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Election Law @ Moritz Home Page

Election Law @ Moritz

Election Law @ Moritz


Litigation

McKinney v. Brunner

Case Information

Date Filed: August 8, 2008
State: Ohio
Issue: Ballot Access
Courts that Heard this Case: U.S. District Court for the Southern District of Ohio (Case 2:08-cv-00819)

Issue:

Whether the Secretary of State's refusal to give the Libertarian Party of Ohio access to the November 2008 general election ballot deprives "plaintiffs of speech, voting and associational rights secured by the First and Fourteenth amendments to the Constitution of the United States."

Status:

Complaint filed 8/26/08.

Case Summary and Consolidation

Moore v. Brunner (2:08-cv-00819) (Socialist Party USA), Libertarian Party of Ohio v. Brunner (2:08-cv-00555) and McKinney v. Brunner (2:08-cv-00819) (Green Party of the United States) involve minor political party challenges to the Ohio Secretary of State's Directive 2007-09. This Directive established procedures for the placement of minor party candidates on the state election ballot.

On 7/25/08, the Secretary of State filed a motion to consolidate Moore with Libertarian Party, due to the similarity of the issues in the case and for the purposes of judicial economy and legal consistency. The cases were ordered to be consolidated by the Court on 8/5/08. On 8/21/08, the Court granted plaintiff's Motion for Preliminary Injunction, and ordered that the Socialist Party Candidate be placed on the general election ballot in November. On 8/29/08, the Secretary of State filed a motion to consolidate Libertarian Party and McKinney. This motion was granted on 9/2/08.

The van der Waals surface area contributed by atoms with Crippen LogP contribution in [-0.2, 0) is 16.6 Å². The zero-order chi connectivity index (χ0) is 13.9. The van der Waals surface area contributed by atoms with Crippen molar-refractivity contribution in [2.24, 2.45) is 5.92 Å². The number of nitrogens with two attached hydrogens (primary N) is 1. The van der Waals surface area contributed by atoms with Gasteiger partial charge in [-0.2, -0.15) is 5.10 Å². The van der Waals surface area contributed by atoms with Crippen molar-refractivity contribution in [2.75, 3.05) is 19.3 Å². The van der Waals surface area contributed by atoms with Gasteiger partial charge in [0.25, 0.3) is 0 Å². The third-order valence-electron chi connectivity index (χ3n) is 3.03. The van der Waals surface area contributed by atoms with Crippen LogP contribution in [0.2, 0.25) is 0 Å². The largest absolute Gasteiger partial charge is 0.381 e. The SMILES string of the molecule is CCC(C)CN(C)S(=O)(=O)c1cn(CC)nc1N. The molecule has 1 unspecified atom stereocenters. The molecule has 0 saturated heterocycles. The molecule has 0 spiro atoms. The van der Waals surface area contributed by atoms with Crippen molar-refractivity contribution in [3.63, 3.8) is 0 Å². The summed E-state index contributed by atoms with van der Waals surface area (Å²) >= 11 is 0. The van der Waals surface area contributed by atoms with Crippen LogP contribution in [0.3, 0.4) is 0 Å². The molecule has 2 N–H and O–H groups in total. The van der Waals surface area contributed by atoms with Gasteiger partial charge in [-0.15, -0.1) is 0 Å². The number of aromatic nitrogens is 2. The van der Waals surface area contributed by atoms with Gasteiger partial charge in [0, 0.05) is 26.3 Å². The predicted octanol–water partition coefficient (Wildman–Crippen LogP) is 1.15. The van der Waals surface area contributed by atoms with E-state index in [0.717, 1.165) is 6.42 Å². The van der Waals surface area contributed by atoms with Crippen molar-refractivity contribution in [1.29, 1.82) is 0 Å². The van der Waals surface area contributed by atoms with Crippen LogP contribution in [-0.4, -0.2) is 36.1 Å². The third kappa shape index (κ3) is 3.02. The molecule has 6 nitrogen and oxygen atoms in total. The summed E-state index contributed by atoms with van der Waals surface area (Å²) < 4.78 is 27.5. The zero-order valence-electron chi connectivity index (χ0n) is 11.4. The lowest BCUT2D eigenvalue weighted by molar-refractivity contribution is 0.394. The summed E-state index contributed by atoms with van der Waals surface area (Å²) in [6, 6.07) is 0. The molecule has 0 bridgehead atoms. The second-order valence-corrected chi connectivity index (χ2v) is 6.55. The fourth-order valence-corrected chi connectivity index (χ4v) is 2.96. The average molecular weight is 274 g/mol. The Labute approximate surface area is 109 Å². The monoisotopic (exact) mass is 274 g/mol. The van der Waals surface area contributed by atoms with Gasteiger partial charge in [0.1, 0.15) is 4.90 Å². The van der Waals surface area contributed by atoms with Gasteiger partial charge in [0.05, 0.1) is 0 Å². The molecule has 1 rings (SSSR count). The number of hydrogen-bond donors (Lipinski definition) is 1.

The documents listed below include the case consolidation orders and the Court's 8/21/08 order granting the plaintiff's motion for a preliminary injunction. For earlier documents, please check the individual case pages linked above.

District Court Documents

Commentary

Election Law @ Moritz is 10 Years Old!

Back in 2004, those of us who worked on election law here at Ohio State realized that Ohio might play a pivotal role in the upcoming presidential election. (It did, but for the sake of the nation not as pivotally as it might have.) We also knew that 2004 would be the first presidential election after passage of the Help America Vote Act, with all its new rules on voter registration databases, voter identification, and provisional ballots. We thought it might be useful if, as a team, we tried to get up to speed on the new terrain of “election administration law,” which had been a sleepy field in terms of scholarship before 2000. We had a sense that teamwork would enable us to produce various forms of useful scholarship that we could not accomplish working separately.

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In the News

Daniel P. Tokaji

Ohio treasurer receives OK to host town halls

Professor Daniel Tokaji was quoted in an article from the Associated Press about an attorney general opinion that allows the Ohio treasurer to conduct telephone town halls using public money. The opinion will likely have broad ramifications for the upcoming elections, Tokaji said.

“As a practical matter, while that legal advice is certainly right, very serious concerns can arise about whether these are really intended to inform Ohio constituents about the operations of his office or if they’re campaign events,” he said.

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Info & Analysis

Supreme Court of Kansas Orders Taylor's Name to be Removed from U.S. Senate Ballot

In an opinion issued yesterday, the Supreme Court of Kansas ordered Kansas Secretary of State Kris Kobach to remove Democratic candidate for U.S. Senate Chad Taylor from the ballot for the general election. Removing Taylor leaves Republican incumbent Pat Roberts and independent candidate Greg Orman on the ballot. Taylor requested his removal earlier this month. The case is Taylor v. Kobach.

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